No Re-Joyce Here

Every few months or year, you meet someone so unwilling to share their essence, you come away with a task, an exoskeleton to crack, some fleshy part to find and poke at. But that’s usually a misguided assumption; often, people who seem cloaked in steel aren’t hiding. Rather, they’re being painfully honest about who they are, and who they are is pricklier than a fire blanket after emergency use. 

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Readin', Writin', and Morality?

This fall, nearly 50 million American children began school at a public institution. For the past few months, they've been going to class for seven or eight hours a day, five days a week. They listen to short lectures from their teachers and work on practice problems. The math builds upon itself over the years and the readings become denser with each ascending grade, all according to a pre-planned curriculum. But in between lesson plans and test preparation, an even more important type of learning is taking place: Social learning.

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A New Year in . . . Earshot

The draw toward New Year's resolutions seem to be written in our DNA. The desire to better ourselves feels as innate as the code for the colors in our eyes. I am no different: I see flaws in myself and hope to remedy them. I feel time pass and hope that I progress alongside it. In the past, I've set goals that related to my body, like a strict diet or exercise regimen, or to professional goals, like having my work published in a magazine. This year, however, I plan to work on my hearing.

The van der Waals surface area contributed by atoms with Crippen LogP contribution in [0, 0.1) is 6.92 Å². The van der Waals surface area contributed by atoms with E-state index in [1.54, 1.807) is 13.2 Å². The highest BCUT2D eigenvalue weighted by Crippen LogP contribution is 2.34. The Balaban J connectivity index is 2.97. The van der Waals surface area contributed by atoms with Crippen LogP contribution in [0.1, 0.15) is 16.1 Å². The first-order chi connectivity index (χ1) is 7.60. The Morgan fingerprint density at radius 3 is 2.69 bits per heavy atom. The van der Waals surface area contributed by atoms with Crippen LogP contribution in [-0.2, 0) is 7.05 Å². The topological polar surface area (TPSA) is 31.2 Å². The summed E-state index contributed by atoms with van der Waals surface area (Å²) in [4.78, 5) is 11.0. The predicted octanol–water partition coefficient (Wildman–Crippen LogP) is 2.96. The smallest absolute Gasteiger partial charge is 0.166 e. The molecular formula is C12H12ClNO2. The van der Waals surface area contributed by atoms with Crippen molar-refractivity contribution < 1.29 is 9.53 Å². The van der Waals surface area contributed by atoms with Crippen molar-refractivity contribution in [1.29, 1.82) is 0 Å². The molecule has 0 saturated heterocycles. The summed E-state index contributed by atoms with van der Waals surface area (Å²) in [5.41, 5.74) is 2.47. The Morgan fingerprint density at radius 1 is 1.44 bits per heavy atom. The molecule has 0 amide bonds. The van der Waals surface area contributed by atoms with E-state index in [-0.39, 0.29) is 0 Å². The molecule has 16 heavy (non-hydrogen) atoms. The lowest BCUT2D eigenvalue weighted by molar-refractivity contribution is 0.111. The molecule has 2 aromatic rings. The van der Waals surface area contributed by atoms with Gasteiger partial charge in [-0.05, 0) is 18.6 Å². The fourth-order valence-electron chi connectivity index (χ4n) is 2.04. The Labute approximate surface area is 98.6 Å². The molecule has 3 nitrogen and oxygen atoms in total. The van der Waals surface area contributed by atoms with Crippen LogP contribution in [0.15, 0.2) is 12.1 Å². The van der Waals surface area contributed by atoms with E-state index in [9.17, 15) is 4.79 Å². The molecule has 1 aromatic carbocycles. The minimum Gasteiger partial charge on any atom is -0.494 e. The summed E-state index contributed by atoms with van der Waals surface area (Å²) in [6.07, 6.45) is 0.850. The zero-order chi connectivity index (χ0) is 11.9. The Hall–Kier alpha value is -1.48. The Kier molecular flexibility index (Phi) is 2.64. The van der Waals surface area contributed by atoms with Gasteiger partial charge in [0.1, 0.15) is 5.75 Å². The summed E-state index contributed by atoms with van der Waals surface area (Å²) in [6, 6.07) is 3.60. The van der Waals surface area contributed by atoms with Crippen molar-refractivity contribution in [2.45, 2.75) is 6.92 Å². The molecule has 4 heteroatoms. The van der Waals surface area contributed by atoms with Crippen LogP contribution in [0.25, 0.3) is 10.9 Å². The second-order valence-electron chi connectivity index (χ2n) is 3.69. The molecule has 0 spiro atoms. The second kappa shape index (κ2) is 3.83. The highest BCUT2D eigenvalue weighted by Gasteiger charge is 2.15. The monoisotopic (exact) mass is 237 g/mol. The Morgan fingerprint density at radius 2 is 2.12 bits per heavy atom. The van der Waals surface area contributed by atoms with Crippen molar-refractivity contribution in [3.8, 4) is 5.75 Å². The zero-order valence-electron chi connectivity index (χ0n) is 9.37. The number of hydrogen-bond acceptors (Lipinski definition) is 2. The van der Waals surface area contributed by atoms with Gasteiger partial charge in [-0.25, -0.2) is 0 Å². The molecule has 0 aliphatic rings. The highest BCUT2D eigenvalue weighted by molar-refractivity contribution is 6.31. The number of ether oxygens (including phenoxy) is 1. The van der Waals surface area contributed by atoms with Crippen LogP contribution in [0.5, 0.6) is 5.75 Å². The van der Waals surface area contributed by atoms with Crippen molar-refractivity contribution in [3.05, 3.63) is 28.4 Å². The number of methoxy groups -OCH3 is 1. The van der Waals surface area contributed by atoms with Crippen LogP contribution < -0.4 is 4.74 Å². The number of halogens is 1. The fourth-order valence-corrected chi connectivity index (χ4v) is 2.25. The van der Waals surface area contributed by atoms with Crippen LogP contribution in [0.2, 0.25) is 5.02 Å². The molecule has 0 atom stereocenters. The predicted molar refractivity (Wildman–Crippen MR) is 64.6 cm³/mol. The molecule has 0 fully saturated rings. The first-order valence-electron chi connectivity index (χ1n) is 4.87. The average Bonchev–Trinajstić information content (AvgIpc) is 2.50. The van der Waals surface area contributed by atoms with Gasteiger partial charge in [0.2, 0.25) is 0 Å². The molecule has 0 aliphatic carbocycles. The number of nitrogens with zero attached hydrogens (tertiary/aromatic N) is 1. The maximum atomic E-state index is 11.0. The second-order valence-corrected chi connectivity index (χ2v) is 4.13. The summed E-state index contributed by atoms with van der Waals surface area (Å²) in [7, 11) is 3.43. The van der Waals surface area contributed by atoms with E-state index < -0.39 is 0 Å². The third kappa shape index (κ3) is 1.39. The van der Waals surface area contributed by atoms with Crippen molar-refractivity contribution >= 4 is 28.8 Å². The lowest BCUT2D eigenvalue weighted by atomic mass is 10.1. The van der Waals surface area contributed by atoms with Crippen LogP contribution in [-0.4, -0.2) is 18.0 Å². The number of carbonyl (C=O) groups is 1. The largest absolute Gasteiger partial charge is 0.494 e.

By that I mean, my 2015 new year's resolution is to be a better listener.  

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A Year in Review

In January, I cried because I made my mother cry. I was in Portland in to see Mike Birbiglia, my favorite comedian, preform. I promised I'd call her when we got back to the hotel, but I didn't. I went to bed and awoke to the maid, who had been called my panicked parent, knocking on the door saying there was a call for me at the front desk. When I got ahold of her, I could hear the panic in her voice, and though it didn't diminish the excitement of the weekend, the memory of Mike retweeting me will always be intertwined with my small failure as a daughter. 

My whole year was like this: Wonderful experiences, moments of pure joy, tempered by growing pains and true sadness. 

I have been fortunate enough to sit back and reflect at the end of each year of my life thus far and say, with conviction and contentment, that it was better than the last. This year was no different. I may have cried more in 2014 than any other, but I also laughed more and worked harder than ever before.

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Sony's Skeletons

The so-called Guardians of the Peace recently orchestrated a stunning cyberattack on Sony Pictures, the industry powerhouse that brought us "Men in Black" and "21 Jump Street" and, if the emails obtained in this lightning raid are to believed, a future franchise combining the class and aliens of the first film with the drugs and sass of the latter. 

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Renewing My Vows: A Commitment to Words

Lately I worry not about writer's block, but about thinker's block. Feeler's block, even. The things I want to write about -- whether personal, like my grandfather's death, or of national significance, like Ferguson -- seem unreachable. I cannot access the thoughts, the emotions, necessary to grapple with these issues. I feel numb.